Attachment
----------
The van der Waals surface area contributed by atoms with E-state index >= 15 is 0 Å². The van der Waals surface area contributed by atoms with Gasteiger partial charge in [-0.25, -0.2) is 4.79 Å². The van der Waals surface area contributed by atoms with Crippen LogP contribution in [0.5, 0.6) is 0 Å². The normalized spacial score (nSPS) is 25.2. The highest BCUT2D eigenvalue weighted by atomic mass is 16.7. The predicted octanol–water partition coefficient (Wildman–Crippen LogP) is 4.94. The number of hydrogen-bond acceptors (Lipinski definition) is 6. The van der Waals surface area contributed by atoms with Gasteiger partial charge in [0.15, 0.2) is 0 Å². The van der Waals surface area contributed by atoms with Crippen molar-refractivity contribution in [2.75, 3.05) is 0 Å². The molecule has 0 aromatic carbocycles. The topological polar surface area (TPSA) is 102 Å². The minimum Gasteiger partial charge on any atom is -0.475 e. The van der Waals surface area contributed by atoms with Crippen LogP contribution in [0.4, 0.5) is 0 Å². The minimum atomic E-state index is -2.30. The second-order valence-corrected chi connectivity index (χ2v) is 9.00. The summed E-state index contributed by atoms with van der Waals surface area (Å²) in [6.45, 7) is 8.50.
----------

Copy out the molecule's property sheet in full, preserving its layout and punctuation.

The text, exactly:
The van der Waals surface area contributed by atoms with E-state index >= 15 is 0 Å². The van der Waals surface area contributed by atoms with Gasteiger partial charge in [-0.25, -0.2) is 4.79 Å². The van der Waals surface area contributed by atoms with Crippen LogP contribution in [0.5, 0.6) is 0 Å². The normalized spacial score (nSPS) is 25.2. The highest BCUT2D eigenvalue weighted by atomic mass is 16.7. The predicted octanol–water partition coefficient (Wildman–Crippen LogP) is 4.94. The number of hydrogen-bond acceptors (Lipinski definition) is 6. The van der Waals surface area contributed by atoms with Gasteiger partial charge in [0.15, 0.2) is 0 Å². The van der Waals surface area contributed by atoms with Crippen molar-refractivity contribution in [2.75, 3.05) is 0 Å². The molecule has 0 aromatic carbocycles. The topological polar surface area (TPSA) is 102 Å². The minimum Gasteiger partial charge on any atom is -0.475 e. The van der Waals surface area contributed by atoms with Crippen LogP contribution in [0.4, 0.5) is 0 Å². The minimum atomic E-state index is -2.30. The second-order valence-corrected chi connectivity index (χ2v) is 9.00. The summed E-state index contributed by atoms with van der Waals surface area (Å²) in [6.45, 7) is 8.50.